Fans of science fiction and/or comics are more than likely well aware of Saga, and if you’re not, you should be. The Eisner Award-winning Image Comics series by Brian K. Vaughan and Fiona Staples is one of the best continuing titles going right now—not to mention one of the few, along with Robert Kirkman’s The Walking Dead, that I manage to keep up with on the regular. Because San Diego Comic-Con apparently does still allow comic books through its doors, the two creators were there to discuss their series, and even discussed the possibility of a Saga movie in the future.
Vaughan has spent a fair amount of time recently working in television and film, writing and producing for the likes of Lost and Under the Dome, which he recently left. Saga marked a more earnest return to the form where he launched his career—he’s responsible for the likes of Y: The Last Man, Ex-Machina, and Runaways—and had pushed off any talk of an adaptation of the comic.
During the panel he said, “I had been working in the film…and the more I worked in it, the more I realized comics are vastly superior. A lot of comics I read felt like so many spec screenplays. I told Fiona, ‘Look, if they ever make us an offer we can’t refuse, I wouldn’t say no.’ If Paul Thomas Anderson wanted to make a movie? Aight.”
Saga, which recently released issue number 21, showcases a world full of robots and magic, imagining worlds involved in long, nearly endless conflict. Into this universe come Alana and Marko. Star-crossed lovers in every sense. They are from two different planets that have been engaging in brutal, bloody battles for generations. When they fall in love and have a child, it kicks off a chaotic manhunt across the galaxy where both sides, and more, have a vested interest in hunting down the young couple.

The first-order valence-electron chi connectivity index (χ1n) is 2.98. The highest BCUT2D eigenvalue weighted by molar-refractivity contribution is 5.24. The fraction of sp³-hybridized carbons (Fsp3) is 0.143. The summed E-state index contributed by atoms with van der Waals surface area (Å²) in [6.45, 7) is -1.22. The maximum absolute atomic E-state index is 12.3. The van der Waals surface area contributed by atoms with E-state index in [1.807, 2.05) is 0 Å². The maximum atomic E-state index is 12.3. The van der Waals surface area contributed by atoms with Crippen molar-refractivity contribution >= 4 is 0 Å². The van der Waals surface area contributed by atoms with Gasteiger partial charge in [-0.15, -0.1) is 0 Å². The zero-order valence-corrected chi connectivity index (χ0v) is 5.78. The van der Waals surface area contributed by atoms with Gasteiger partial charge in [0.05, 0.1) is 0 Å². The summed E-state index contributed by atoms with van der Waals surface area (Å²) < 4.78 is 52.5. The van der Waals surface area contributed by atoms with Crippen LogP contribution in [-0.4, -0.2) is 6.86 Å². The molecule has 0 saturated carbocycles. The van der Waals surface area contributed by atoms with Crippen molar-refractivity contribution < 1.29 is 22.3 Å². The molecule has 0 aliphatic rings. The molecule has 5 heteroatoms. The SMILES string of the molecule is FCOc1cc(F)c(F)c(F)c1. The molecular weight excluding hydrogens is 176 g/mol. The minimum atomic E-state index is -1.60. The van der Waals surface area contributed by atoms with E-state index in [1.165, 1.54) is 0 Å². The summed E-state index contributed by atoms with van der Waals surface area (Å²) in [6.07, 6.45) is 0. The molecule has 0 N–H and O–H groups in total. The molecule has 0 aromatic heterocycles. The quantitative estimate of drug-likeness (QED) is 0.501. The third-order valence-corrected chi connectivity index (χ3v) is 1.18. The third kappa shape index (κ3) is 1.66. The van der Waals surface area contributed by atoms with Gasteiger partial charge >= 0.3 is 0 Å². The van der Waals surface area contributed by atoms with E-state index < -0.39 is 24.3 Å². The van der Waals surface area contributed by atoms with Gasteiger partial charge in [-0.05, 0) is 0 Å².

It doesn’t sound like there are any plans to make a movie right now, or even all that much interest, unless the right parties are involved. On the other hand, Vaughan doesn’t sound as opposed to the idea as he once did. Either way, this would be one hell of an undertaking. There are all manner of strange worlds creatures that would need to be brought to life, but the idea of seeing Lying Cat and Prince Robot IV—a member of a royal family with the body of a man and a TV for a head—rendered on screen is pretty cool.
If the world of Saga seems very complete and well thought out, that’s because it’s been kicking around in Vaughan’s head for quite some time. He says, “I’ve been thinking about this universe since I was a kid…When I was bored in math class, I would escape to this universe. I know too many details — a disturbing amount. A lot of it has changed because, in my head, all the people on Wreath and all the people on Landfall looked the same, because I have no imagination. Fiona transformed it into something completely different.”